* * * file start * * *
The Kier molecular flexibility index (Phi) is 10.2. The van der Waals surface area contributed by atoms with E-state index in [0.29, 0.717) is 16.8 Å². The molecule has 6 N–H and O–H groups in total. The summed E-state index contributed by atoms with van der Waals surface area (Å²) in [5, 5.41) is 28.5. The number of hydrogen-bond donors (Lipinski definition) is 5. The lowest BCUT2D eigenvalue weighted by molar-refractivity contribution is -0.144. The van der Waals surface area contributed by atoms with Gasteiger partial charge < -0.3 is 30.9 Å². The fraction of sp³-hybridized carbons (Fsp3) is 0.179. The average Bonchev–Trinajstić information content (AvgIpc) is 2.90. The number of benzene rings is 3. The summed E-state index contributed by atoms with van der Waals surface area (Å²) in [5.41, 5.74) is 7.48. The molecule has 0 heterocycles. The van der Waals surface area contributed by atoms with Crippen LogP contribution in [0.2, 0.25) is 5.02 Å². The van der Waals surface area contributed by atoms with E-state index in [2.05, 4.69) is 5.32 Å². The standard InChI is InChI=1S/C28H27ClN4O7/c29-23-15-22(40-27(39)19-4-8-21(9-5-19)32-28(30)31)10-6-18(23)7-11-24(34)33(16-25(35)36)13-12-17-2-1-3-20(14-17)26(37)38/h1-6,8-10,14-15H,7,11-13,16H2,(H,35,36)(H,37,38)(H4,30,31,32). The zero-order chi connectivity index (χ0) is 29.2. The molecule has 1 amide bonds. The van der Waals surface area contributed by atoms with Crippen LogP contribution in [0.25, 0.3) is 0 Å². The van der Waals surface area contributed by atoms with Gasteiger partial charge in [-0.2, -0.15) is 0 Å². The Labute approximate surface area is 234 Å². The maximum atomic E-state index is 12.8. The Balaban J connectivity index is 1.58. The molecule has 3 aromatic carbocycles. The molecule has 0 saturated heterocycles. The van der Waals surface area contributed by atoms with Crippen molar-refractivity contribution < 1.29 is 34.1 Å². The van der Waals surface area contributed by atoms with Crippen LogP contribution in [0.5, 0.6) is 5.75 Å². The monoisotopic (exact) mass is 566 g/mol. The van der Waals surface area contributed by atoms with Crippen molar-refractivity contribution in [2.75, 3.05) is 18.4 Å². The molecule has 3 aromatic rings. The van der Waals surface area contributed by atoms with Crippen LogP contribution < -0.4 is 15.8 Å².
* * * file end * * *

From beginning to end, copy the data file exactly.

The Kier molecular flexibility index (Phi) is 10.2. The van der Waals surface area contributed by atoms with E-state index in [0.29, 0.717) is 16.8 Å². The molecule has 6 N–H and O–H groups in total. The summed E-state index contributed by atoms with van der Waals surface area (Å²) in [5, 5.41) is 28.5. The number of hydrogen-bond donors (Lipinski definition) is 5. The lowest BCUT2D eigenvalue weighted by molar-refractivity contribution is -0.144. The van der Waals surface area contributed by atoms with Gasteiger partial charge < -0.3 is 30.9 Å². The fraction of sp³-hybridized carbons (Fsp3) is 0.179. The average Bonchev–Trinajstić information content (AvgIpc) is 2.90. The number of benzene rings is 3. The summed E-state index contributed by atoms with van der Waals surface area (Å²) in [5.41, 5.74) is 7.48. The molecule has 0 heterocycles. The van der Waals surface area contributed by atoms with Crippen LogP contribution in [0.2, 0.25) is 5.02 Å². The van der Waals surface area contributed by atoms with E-state index in [2.05, 4.69) is 5.32 Å². The standard InChI is InChI=1S/C28H27ClN4O7/c29-23-15-22(40-27(39)19-4-8-21(9-5-19)32-28(30)31)10-6-18(23)7-11-24(34)33(16-25(35)36)13-12-17-2-1-3-20(14-17)26(37)38/h1-6,8-10,14-15H,7,11-13,16H2,(H,35,36)(H,37,38)(H4,30,31,32). The zero-order chi connectivity index (χ0) is 29.2. The molecule has 1 amide bonds. The van der Waals surface area contributed by atoms with Crippen LogP contribution in [0.25, 0.3) is 0 Å². The van der Waals surface area contributed by atoms with Gasteiger partial charge in [-0.2, -0.15) is 0 Å². The Labute approximate surface area is 234 Å². The maximum atomic E-state index is 12.8. The Balaban J connectivity index is 1.58. The molecule has 3 aromatic carbocycles. The molecule has 0 saturated heterocycles. The van der Waals surface area contributed by atoms with Crippen molar-refractivity contribution < 1.29 is 34.1 Å². The van der Waals surface area contributed by atoms with Crippen LogP contribution in [0.5, 0.6) is 5.75 Å². The monoisotopic (exact) mass is 566 g/mol. The van der Waals surface area contributed by atoms with Crippen molar-refractivity contribution in [2.75, 3.05) is 18.4 Å². The molecule has 3 aromatic rings. The van der Waals surface area contributed by atoms with Crippen LogP contribution < -0.4 is 15.8 Å².